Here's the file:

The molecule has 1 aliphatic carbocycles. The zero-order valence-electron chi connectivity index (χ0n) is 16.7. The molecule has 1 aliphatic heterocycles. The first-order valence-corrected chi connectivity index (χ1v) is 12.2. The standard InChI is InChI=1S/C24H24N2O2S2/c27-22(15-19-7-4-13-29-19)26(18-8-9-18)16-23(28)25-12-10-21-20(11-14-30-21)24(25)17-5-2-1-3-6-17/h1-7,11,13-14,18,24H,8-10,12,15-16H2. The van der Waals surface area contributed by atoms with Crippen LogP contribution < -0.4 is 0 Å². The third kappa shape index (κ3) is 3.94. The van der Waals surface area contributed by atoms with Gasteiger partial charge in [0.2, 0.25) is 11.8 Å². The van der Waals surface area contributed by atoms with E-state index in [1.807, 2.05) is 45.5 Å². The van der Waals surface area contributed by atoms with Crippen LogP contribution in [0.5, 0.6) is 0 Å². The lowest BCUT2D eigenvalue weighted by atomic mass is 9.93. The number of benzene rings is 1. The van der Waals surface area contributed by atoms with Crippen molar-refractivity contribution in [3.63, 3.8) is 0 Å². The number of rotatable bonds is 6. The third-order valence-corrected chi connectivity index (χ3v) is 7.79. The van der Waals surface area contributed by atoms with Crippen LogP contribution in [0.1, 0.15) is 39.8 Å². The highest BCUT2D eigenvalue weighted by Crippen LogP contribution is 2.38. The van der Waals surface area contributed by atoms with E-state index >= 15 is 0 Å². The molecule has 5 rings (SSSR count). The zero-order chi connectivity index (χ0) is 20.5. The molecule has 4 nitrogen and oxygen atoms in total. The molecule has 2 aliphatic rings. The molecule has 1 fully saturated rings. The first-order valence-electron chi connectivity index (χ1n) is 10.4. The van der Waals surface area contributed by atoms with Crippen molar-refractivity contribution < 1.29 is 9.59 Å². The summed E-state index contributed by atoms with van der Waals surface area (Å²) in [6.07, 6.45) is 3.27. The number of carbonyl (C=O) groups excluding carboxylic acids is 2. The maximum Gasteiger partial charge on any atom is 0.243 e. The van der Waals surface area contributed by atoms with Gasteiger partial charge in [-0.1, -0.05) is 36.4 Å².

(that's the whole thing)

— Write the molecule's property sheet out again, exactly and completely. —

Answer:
The molecule has 1 aliphatic carbocycles. The zero-order valence-electron chi connectivity index (χ0n) is 16.7. The molecule has 1 aliphatic heterocycles. The first-order valence-corrected chi connectivity index (χ1v) is 12.2. The standard InChI is InChI=1S/C24H24N2O2S2/c27-22(15-19-7-4-13-29-19)26(18-8-9-18)16-23(28)25-12-10-21-20(11-14-30-21)24(25)17-5-2-1-3-6-17/h1-7,11,13-14,18,24H,8-10,12,15-16H2. The van der Waals surface area contributed by atoms with Crippen LogP contribution < -0.4 is 0 Å². The third kappa shape index (κ3) is 3.94. The van der Waals surface area contributed by atoms with Gasteiger partial charge in [0.2, 0.25) is 11.8 Å². The van der Waals surface area contributed by atoms with E-state index in [1.807, 2.05) is 45.5 Å². The van der Waals surface area contributed by atoms with Crippen LogP contribution in [0.5, 0.6) is 0 Å². The lowest BCUT2D eigenvalue weighted by atomic mass is 9.93. The number of benzene rings is 1. The van der Waals surface area contributed by atoms with Crippen molar-refractivity contribution in [3.63, 3.8) is 0 Å². The number of rotatable bonds is 6. The third-order valence-corrected chi connectivity index (χ3v) is 7.79. The van der Waals surface area contributed by atoms with Crippen LogP contribution in [0.1, 0.15) is 39.8 Å². The highest BCUT2D eigenvalue weighted by Crippen LogP contribution is 2.38. The van der Waals surface area contributed by atoms with E-state index >= 15 is 0 Å². The molecule has 5 rings (SSSR count). The zero-order chi connectivity index (χ0) is 20.5. The molecule has 4 nitrogen and oxygen atoms in total. The molecule has 2 aliphatic rings. The molecule has 1 fully saturated rings. The first-order valence-electron chi connectivity index (χ1n) is 10.4. The van der Waals surface area contributed by atoms with Crippen molar-refractivity contribution < 1.29 is 9.59 Å². The summed E-state index contributed by atoms with van der Waals surface area (Å²) in [6.07, 6.45) is 3.27. The number of carbonyl (C=O) groups excluding carboxylic acids is 2. The maximum Gasteiger partial charge on any atom is 0.243 e. The van der Waals surface area contributed by atoms with Gasteiger partial charge in [-0.1, -0.05) is 36.4 Å².